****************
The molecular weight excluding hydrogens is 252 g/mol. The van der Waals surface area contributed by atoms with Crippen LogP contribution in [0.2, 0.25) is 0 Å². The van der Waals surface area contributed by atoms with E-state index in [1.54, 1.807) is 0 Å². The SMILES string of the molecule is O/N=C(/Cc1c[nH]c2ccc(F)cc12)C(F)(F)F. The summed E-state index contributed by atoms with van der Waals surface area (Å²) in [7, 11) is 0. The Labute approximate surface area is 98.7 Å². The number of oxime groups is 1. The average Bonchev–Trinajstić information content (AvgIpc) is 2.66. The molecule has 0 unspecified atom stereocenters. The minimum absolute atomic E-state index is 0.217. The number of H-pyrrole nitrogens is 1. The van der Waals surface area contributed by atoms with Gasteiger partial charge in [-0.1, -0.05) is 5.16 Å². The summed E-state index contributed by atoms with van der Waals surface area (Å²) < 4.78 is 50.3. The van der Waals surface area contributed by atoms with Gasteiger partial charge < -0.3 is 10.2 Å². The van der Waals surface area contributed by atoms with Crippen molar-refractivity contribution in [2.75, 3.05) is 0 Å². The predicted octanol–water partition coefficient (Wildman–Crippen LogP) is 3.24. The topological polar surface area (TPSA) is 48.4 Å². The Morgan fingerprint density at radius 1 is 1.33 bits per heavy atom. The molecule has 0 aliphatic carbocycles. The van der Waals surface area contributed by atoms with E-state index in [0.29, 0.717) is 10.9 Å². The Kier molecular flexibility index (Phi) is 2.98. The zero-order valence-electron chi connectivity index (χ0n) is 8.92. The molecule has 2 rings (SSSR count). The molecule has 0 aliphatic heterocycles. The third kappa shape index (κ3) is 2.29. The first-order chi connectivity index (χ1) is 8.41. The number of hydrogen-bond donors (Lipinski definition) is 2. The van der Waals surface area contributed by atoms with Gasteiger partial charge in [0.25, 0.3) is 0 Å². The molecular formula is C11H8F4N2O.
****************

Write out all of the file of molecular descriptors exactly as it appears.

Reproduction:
The molecular weight excluding hydrogens is 252 g/mol. The van der Waals surface area contributed by atoms with Crippen LogP contribution in [0.2, 0.25) is 0 Å². The van der Waals surface area contributed by atoms with E-state index in [1.54, 1.807) is 0 Å². The SMILES string of the molecule is O/N=C(/Cc1c[nH]c2ccc(F)cc12)C(F)(F)F. The summed E-state index contributed by atoms with van der Waals surface area (Å²) in [7, 11) is 0. The Labute approximate surface area is 98.7 Å². The number of oxime groups is 1. The average Bonchev–Trinajstić information content (AvgIpc) is 2.66. The molecule has 0 unspecified atom stereocenters. The minimum absolute atomic E-state index is 0.217. The number of H-pyrrole nitrogens is 1. The van der Waals surface area contributed by atoms with Gasteiger partial charge in [-0.1, -0.05) is 5.16 Å². The summed E-state index contributed by atoms with van der Waals surface area (Å²) < 4.78 is 50.3. The van der Waals surface area contributed by atoms with Gasteiger partial charge < -0.3 is 10.2 Å². The van der Waals surface area contributed by atoms with Crippen molar-refractivity contribution in [2.75, 3.05) is 0 Å². The predicted octanol–water partition coefficient (Wildman–Crippen LogP) is 3.24. The topological polar surface area (TPSA) is 48.4 Å². The Morgan fingerprint density at radius 1 is 1.33 bits per heavy atom. The molecule has 0 aliphatic carbocycles. The van der Waals surface area contributed by atoms with E-state index in [0.29, 0.717) is 10.9 Å². The Kier molecular flexibility index (Phi) is 2.98. The zero-order valence-electron chi connectivity index (χ0n) is 8.92. The molecule has 2 rings (SSSR count). The molecule has 0 aliphatic heterocycles. The third kappa shape index (κ3) is 2.29. The first-order chi connectivity index (χ1) is 8.41. The number of hydrogen-bond donors (Lipinski definition) is 2. The van der Waals surface area contributed by atoms with Gasteiger partial charge in [0.25, 0.3) is 0 Å². The molecular formula is C11H8F4N2O.